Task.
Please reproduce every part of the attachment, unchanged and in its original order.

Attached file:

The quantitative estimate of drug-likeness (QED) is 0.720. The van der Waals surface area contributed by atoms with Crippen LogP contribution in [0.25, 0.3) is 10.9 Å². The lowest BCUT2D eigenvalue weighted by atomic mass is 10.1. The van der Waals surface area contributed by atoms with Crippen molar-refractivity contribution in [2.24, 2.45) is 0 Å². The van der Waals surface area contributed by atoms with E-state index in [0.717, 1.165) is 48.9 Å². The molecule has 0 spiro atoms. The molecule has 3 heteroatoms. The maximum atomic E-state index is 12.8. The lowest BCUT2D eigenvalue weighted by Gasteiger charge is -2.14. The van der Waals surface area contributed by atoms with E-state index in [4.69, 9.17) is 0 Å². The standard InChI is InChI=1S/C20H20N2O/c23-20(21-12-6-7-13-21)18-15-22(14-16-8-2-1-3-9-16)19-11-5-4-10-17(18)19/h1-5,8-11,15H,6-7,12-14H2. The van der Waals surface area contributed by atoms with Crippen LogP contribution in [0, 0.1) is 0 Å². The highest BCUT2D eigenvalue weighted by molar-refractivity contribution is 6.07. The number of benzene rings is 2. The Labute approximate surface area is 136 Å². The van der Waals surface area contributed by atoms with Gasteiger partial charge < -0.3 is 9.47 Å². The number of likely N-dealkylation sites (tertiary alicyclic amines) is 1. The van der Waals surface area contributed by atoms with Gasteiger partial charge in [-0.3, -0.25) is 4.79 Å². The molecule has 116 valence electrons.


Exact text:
The quantitative estimate of drug-likeness (QED) is 0.720. The van der Waals surface area contributed by atoms with Crippen LogP contribution in [0.25, 0.3) is 10.9 Å². The lowest BCUT2D eigenvalue weighted by atomic mass is 10.1. The van der Waals surface area contributed by atoms with Crippen molar-refractivity contribution in [2.24, 2.45) is 0 Å². The van der Waals surface area contributed by atoms with E-state index in [0.717, 1.165) is 48.9 Å². The molecule has 0 spiro atoms. The molecule has 3 heteroatoms. The maximum atomic E-state index is 12.8. The lowest BCUT2D eigenvalue weighted by Gasteiger charge is -2.14. The van der Waals surface area contributed by atoms with E-state index in [4.69, 9.17) is 0 Å². The standard InChI is InChI=1S/C20H20N2O/c23-20(21-12-6-7-13-21)18-15-22(14-16-8-2-1-3-9-16)19-11-5-4-10-17(18)19/h1-5,8-11,15H,6-7,12-14H2. The van der Waals surface area contributed by atoms with Crippen LogP contribution in [0, 0.1) is 0 Å². The highest BCUT2D eigenvalue weighted by molar-refractivity contribution is 6.07. The number of benzene rings is 2. The Labute approximate surface area is 136 Å². The van der Waals surface area contributed by atoms with Gasteiger partial charge < -0.3 is 9.47 Å². The number of likely N-dealkylation sites (tertiary alicyclic amines) is 1. The van der Waals surface area contributed by atoms with Gasteiger partial charge in [-0.3, -0.25) is 4.79 Å². The molecule has 116 valence electrons.